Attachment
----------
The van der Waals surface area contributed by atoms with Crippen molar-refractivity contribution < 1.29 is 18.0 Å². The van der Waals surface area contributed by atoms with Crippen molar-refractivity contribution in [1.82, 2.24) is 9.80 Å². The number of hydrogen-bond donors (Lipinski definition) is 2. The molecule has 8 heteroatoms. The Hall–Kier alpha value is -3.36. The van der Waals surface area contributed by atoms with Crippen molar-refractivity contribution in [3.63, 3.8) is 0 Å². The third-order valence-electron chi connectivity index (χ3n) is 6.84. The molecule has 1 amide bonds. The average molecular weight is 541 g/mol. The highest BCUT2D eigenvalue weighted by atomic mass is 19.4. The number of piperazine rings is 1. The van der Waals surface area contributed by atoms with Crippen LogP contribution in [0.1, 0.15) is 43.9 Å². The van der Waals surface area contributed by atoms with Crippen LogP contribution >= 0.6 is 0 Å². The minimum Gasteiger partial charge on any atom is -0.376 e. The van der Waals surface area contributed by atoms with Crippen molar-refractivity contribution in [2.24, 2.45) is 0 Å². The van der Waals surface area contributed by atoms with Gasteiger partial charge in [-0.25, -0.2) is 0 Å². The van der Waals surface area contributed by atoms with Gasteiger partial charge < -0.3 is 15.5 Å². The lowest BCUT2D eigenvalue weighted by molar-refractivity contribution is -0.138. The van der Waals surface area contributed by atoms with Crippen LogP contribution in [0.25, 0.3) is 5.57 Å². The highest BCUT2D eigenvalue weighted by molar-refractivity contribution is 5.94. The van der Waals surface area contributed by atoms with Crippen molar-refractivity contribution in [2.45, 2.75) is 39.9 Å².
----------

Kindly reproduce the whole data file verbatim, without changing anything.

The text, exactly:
The van der Waals surface area contributed by atoms with Crippen molar-refractivity contribution < 1.29 is 18.0 Å². The van der Waals surface area contributed by atoms with Crippen molar-refractivity contribution in [1.82, 2.24) is 9.80 Å². The number of hydrogen-bond donors (Lipinski definition) is 2. The molecule has 8 heteroatoms. The Hall–Kier alpha value is -3.36. The van der Waals surface area contributed by atoms with Crippen molar-refractivity contribution in [3.63, 3.8) is 0 Å². The third-order valence-electron chi connectivity index (χ3n) is 6.84. The molecule has 1 amide bonds. The average molecular weight is 541 g/mol. The highest BCUT2D eigenvalue weighted by atomic mass is 19.4. The number of piperazine rings is 1. The van der Waals surface area contributed by atoms with Crippen LogP contribution in [0.1, 0.15) is 43.9 Å². The van der Waals surface area contributed by atoms with Crippen LogP contribution >= 0.6 is 0 Å². The minimum Gasteiger partial charge on any atom is -0.376 e. The van der Waals surface area contributed by atoms with Crippen molar-refractivity contribution in [2.24, 2.45) is 0 Å². The van der Waals surface area contributed by atoms with Gasteiger partial charge in [-0.25, -0.2) is 0 Å². The van der Waals surface area contributed by atoms with Gasteiger partial charge < -0.3 is 15.5 Å². The lowest BCUT2D eigenvalue weighted by molar-refractivity contribution is -0.138. The van der Waals surface area contributed by atoms with Crippen LogP contribution in [0.25, 0.3) is 5.57 Å². The highest BCUT2D eigenvalue weighted by molar-refractivity contribution is 5.94. The van der Waals surface area contributed by atoms with Crippen molar-refractivity contribution in [2.45, 2.75) is 39.9 Å².